What is the “cost of living” anyway? This is the money you’ll need to cover basic expenses, and it’s often used to compare how expensive it is to live in one city over another. From your after-tax salary, you’ll need to subtract expenses such as: rent, utilities, cable, cellphone, internet, insurance, car payment and/or transportation costs, food, “fun” money (eating out, shopping, travel). You’ll also want to allocate some funds for emergency and retirement savings. Keep in mind what you think is a great salary in one city may leave you scraping by in the next. For example, an employer in Los Angeles may have just offered you what sounds like an amazing salary, until you discover how much it costs to rent a one-bedroom apartment there. Plug some numbers into a cost-of-living calculator to see how far your dollars will stretch from city to city.
  4. What benefits could I receive in my job?
    The figure you see as your salary is only part of what your employer typically will provide you—benefits account for about 32 percent of the employer’s cost of compensation, adding up to plenty of perks! These include things like healthcare, tuition help, student loan repayment, retirement savings, profit sharing, company car, childcare, paid leave, gym memberships, and more.
  5. What will my job pay me down the line?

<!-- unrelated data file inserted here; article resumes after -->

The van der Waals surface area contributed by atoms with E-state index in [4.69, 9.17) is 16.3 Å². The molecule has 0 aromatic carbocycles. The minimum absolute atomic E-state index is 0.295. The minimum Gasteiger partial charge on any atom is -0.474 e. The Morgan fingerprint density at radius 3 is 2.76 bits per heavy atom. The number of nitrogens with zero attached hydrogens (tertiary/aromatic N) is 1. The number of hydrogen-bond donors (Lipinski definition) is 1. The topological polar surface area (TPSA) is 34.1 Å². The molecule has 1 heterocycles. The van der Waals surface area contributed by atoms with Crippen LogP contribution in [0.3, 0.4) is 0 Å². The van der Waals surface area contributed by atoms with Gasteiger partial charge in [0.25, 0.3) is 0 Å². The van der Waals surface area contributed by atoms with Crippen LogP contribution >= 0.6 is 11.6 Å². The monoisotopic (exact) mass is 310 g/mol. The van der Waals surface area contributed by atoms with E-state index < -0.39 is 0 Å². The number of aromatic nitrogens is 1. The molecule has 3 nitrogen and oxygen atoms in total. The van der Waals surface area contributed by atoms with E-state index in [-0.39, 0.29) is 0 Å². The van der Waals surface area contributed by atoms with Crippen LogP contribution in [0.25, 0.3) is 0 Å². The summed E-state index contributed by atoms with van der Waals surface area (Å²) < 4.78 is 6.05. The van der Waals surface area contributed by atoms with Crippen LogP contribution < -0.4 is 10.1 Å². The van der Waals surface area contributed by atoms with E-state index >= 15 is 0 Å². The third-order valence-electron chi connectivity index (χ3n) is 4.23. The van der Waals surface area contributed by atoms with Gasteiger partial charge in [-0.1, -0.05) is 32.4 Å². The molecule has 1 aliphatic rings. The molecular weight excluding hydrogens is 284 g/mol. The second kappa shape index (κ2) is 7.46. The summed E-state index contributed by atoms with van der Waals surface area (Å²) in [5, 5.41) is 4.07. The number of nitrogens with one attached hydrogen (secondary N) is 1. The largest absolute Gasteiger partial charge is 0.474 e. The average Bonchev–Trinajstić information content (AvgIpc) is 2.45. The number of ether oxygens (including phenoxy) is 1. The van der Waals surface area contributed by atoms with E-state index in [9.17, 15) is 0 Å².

Just because you’re not raking in the big bucks immediately out of college or high school doesn’t mean you won’t do so down the line. Compare salary reports for the career fields you’re considering, so you can determine what you may make when/if you jump up a few levels. And keep in mind, your first job is a lot about gaining the experience you need as a new professional, so try to look at the big picture.
  6. Should I live at home to save money? Is that even an option?
    College graduates often secure a job and live at home for a period in order to bank some money. Doing so means you can take a lower-paying job that you might not have been able to otherwise, or it can buy you a little time to save money and build a healthy financial foundation until you go live on your own. This option really depends upon your parents’ willingness to let you live under their roof – and your ability to live by whatever “rules” they may want to lay down while they help you get started.
  7. Is money what’s motivating me?
    For some students we meet, money is high on the list of their career values. And that can be okay! The drive to make money can motivate and lead to a successful career. If making money motivates you to get up each morning and work hard, it’s good to be aware of your motivations. BUT, research shows that money is often just a short-term motivator – employees are driven to get that raise, but once they receive the bigger paycheck, its power to motivate disappears.

Believe it or not, the most “successful” people in the world find success as a byproduct of deeper goals. They aren’t motivated by money, power, or fame, but by other factors intrinsic to them. As you continue reflecting on your next steps about a potential career path, consider putting the money question into perspective instead of front and center of your decision-making process.